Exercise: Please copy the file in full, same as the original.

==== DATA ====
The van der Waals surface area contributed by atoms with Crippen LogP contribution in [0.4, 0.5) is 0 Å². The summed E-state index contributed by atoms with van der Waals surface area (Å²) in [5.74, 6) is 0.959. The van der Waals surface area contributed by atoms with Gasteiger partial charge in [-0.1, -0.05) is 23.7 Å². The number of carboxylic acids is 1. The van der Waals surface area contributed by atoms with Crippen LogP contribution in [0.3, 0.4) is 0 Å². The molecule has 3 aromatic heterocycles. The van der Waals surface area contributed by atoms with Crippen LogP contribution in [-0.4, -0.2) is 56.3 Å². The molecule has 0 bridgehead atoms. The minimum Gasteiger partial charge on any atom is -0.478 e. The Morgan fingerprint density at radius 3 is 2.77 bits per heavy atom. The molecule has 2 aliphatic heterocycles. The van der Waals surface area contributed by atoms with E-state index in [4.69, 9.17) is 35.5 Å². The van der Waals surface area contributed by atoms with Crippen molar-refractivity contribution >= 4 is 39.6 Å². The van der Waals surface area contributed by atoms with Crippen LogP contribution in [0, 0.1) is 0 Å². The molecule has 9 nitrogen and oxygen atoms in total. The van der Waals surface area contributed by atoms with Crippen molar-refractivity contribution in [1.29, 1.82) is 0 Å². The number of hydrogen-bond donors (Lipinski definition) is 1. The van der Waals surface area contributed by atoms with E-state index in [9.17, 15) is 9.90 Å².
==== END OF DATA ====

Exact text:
The van der Waals surface area contributed by atoms with Crippen LogP contribution in [0.4, 0.5) is 0 Å². The summed E-state index contributed by atoms with van der Waals surface area (Å²) in [5.74, 6) is 0.959. The van der Waals surface area contributed by atoms with Gasteiger partial charge in [-0.1, -0.05) is 23.7 Å². The number of carboxylic acids is 1. The van der Waals surface area contributed by atoms with Crippen LogP contribution in [0.3, 0.4) is 0 Å². The molecule has 3 aromatic heterocycles. The van der Waals surface area contributed by atoms with Crippen LogP contribution in [-0.4, -0.2) is 56.3 Å². The molecule has 0 bridgehead atoms. The minimum Gasteiger partial charge on any atom is -0.478 e. The Morgan fingerprint density at radius 3 is 2.77 bits per heavy atom. The molecule has 2 aliphatic heterocycles. The van der Waals surface area contributed by atoms with E-state index in [4.69, 9.17) is 35.5 Å². The van der Waals surface area contributed by atoms with Crippen molar-refractivity contribution >= 4 is 39.6 Å². The van der Waals surface area contributed by atoms with Crippen LogP contribution in [0, 0.1) is 0 Å². The molecule has 9 nitrogen and oxygen atoms in total. The van der Waals surface area contributed by atoms with Crippen molar-refractivity contribution in [1.29, 1.82) is 0 Å². The number of hydrogen-bond donors (Lipinski definition) is 1. The van der Waals surface area contributed by atoms with E-state index in [9.17, 15) is 9.90 Å².